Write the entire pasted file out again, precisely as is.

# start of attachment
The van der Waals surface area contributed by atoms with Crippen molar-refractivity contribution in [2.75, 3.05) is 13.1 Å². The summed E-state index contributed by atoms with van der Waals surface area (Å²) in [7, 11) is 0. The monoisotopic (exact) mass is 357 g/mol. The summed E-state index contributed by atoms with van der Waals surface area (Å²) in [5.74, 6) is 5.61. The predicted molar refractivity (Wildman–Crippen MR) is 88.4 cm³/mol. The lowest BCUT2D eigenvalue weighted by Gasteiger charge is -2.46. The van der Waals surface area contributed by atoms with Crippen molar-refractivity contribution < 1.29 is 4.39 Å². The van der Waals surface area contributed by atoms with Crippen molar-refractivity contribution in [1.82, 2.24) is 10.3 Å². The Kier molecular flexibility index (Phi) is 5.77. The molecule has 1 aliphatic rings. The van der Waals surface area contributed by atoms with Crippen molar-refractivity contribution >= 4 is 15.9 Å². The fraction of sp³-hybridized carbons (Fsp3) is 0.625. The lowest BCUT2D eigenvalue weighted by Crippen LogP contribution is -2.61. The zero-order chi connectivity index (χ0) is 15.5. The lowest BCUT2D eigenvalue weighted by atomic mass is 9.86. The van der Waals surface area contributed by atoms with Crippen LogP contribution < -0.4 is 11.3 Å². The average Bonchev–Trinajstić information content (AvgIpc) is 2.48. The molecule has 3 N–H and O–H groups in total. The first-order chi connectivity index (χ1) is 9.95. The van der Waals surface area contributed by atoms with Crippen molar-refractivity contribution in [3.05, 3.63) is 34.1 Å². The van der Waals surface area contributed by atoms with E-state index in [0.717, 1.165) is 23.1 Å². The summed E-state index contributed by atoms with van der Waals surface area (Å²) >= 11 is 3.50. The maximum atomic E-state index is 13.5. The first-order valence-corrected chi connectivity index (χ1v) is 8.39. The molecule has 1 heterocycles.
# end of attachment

The van der Waals surface area contributed by atoms with Crippen molar-refractivity contribution in [2.75, 3.05) is 13.1 Å². The summed E-state index contributed by atoms with van der Waals surface area (Å²) in [7, 11) is 0. The monoisotopic (exact) mass is 357 g/mol. The summed E-state index contributed by atoms with van der Waals surface area (Å²) in [5.74, 6) is 5.61. The predicted molar refractivity (Wildman–Crippen MR) is 88.4 cm³/mol. The lowest BCUT2D eigenvalue weighted by Gasteiger charge is -2.46. The van der Waals surface area contributed by atoms with Crippen molar-refractivity contribution < 1.29 is 4.39 Å². The van der Waals surface area contributed by atoms with Crippen molar-refractivity contribution in [1.82, 2.24) is 10.3 Å². The Kier molecular flexibility index (Phi) is 5.77. The molecule has 1 aliphatic rings. The van der Waals surface area contributed by atoms with Crippen molar-refractivity contribution >= 4 is 15.9 Å². The fraction of sp³-hybridized carbons (Fsp3) is 0.625. The lowest BCUT2D eigenvalue weighted by Crippen LogP contribution is -2.61. The zero-order chi connectivity index (χ0) is 15.5. The lowest BCUT2D eigenvalue weighted by atomic mass is 9.86. The van der Waals surface area contributed by atoms with Crippen LogP contribution < -0.4 is 11.3 Å². The average Bonchev–Trinajstić information content (AvgIpc) is 2.48. The molecule has 3 N–H and O–H groups in total. The first-order chi connectivity index (χ1) is 9.95. The van der Waals surface area contributed by atoms with Crippen molar-refractivity contribution in [3.05, 3.63) is 34.1 Å². The van der Waals surface area contributed by atoms with E-state index in [0.717, 1.165) is 23.1 Å². The summed E-state index contributed by atoms with van der Waals surface area (Å²) >= 11 is 3.50. The maximum atomic E-state index is 13.5. The first-order valence-corrected chi connectivity index (χ1v) is 8.39. The molecule has 1 heterocycles.